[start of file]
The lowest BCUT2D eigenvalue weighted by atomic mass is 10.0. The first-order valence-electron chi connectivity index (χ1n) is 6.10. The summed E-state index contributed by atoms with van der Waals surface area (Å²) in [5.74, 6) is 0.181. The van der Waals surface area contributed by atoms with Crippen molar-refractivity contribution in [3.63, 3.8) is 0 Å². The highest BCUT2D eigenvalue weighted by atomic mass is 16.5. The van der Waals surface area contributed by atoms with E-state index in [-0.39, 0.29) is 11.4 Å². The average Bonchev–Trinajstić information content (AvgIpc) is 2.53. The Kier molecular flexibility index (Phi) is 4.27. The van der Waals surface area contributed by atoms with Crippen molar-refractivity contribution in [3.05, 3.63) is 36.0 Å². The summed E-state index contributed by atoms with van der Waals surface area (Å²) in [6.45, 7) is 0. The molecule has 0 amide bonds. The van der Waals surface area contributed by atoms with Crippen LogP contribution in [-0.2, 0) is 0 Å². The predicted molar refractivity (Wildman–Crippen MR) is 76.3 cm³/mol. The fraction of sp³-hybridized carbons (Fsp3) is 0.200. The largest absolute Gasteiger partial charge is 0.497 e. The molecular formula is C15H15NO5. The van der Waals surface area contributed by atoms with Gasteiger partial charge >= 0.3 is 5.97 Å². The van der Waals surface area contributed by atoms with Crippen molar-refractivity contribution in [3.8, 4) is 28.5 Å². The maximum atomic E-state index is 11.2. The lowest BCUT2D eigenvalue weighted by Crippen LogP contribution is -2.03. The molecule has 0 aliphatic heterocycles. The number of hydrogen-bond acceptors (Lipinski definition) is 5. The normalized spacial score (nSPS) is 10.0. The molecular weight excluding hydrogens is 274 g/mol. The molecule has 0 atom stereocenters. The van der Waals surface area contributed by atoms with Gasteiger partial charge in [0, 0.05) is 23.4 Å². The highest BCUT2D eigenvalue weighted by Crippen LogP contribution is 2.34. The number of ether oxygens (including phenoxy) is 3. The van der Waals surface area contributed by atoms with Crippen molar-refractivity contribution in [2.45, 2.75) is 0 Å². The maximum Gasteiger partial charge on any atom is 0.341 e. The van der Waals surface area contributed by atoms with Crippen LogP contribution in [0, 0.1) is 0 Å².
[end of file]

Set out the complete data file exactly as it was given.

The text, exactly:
The lowest BCUT2D eigenvalue weighted by atomic mass is 10.0. The first-order valence-electron chi connectivity index (χ1n) is 6.10. The summed E-state index contributed by atoms with van der Waals surface area (Å²) in [5.74, 6) is 0.181. The van der Waals surface area contributed by atoms with Crippen molar-refractivity contribution in [3.63, 3.8) is 0 Å². The highest BCUT2D eigenvalue weighted by atomic mass is 16.5. The van der Waals surface area contributed by atoms with E-state index in [-0.39, 0.29) is 11.4 Å². The average Bonchev–Trinajstić information content (AvgIpc) is 2.53. The Kier molecular flexibility index (Phi) is 4.27. The van der Waals surface area contributed by atoms with Crippen molar-refractivity contribution in [3.05, 3.63) is 36.0 Å². The summed E-state index contributed by atoms with van der Waals surface area (Å²) in [6.45, 7) is 0. The molecule has 0 amide bonds. The van der Waals surface area contributed by atoms with Crippen LogP contribution in [-0.2, 0) is 0 Å². The predicted molar refractivity (Wildman–Crippen MR) is 76.3 cm³/mol. The fraction of sp³-hybridized carbons (Fsp3) is 0.200. The largest absolute Gasteiger partial charge is 0.497 e. The molecular formula is C15H15NO5. The van der Waals surface area contributed by atoms with Gasteiger partial charge >= 0.3 is 5.97 Å². The van der Waals surface area contributed by atoms with Crippen molar-refractivity contribution in [3.8, 4) is 28.5 Å². The maximum atomic E-state index is 11.2. The lowest BCUT2D eigenvalue weighted by Crippen LogP contribution is -2.03. The molecule has 0 aliphatic heterocycles. The number of hydrogen-bond acceptors (Lipinski definition) is 5. The normalized spacial score (nSPS) is 10.0. The molecular weight excluding hydrogens is 274 g/mol. The molecule has 0 atom stereocenters. The van der Waals surface area contributed by atoms with Gasteiger partial charge in [0, 0.05) is 23.4 Å². The highest BCUT2D eigenvalue weighted by Crippen LogP contribution is 2.34. The number of ether oxygens (including phenoxy) is 3. The van der Waals surface area contributed by atoms with Crippen molar-refractivity contribution in [2.45, 2.75) is 0 Å². The maximum Gasteiger partial charge on any atom is 0.341 e. The van der Waals surface area contributed by atoms with Crippen LogP contribution in [0, 0.1) is 0 Å².